In the Bones of a Buried Child, Signs of a Massive Human Migration to the Americas
The girl was just six weeks old when she died. Her body was buried on a bed of antler points and red ocher, and she lay undisturbed for 11,500 years.
Archaeologists discovered her in an ancient burial pit in Alaska in 2010, and on Wednesday an international team of scientists reported they had retrieved the child’s genome from her remains. The second-oldest human genome ever found in North America, it sheds new light on how people — among them the ancestors of living Native Americans — first arrived in the Western Hemisphere.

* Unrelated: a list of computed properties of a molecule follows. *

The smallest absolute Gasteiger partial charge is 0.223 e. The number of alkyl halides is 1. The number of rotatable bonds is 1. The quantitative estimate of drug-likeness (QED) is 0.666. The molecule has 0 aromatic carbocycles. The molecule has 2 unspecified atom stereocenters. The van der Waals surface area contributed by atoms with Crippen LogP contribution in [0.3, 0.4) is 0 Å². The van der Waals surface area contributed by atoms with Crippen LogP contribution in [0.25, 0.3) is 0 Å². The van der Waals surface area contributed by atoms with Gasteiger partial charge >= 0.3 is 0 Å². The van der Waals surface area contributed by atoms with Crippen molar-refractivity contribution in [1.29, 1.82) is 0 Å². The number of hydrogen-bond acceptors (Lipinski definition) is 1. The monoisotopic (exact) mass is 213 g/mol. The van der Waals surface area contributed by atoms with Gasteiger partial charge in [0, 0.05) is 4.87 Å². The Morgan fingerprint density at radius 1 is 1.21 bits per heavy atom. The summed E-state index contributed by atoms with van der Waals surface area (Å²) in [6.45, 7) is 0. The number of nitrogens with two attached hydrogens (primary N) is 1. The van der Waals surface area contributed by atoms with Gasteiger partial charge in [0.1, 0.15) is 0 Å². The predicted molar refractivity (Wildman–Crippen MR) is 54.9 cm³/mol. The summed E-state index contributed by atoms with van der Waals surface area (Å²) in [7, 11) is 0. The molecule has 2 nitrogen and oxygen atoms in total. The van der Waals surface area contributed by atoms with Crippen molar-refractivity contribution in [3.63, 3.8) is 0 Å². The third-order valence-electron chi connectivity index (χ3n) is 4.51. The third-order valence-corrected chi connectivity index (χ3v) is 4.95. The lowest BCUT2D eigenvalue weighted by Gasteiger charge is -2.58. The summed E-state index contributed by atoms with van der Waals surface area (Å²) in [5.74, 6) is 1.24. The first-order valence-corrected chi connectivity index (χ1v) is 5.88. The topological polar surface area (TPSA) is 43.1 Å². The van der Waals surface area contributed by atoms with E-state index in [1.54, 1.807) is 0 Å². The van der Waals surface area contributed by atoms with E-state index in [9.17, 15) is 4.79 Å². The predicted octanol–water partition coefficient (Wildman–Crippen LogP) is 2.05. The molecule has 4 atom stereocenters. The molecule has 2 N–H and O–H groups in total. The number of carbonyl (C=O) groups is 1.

The analysis, published in the journal Nature, shows that the child belonged to a hitherto unknown human lineage, a group that split off from other Native Americans just after — or perhaps just before — they arrived in North America.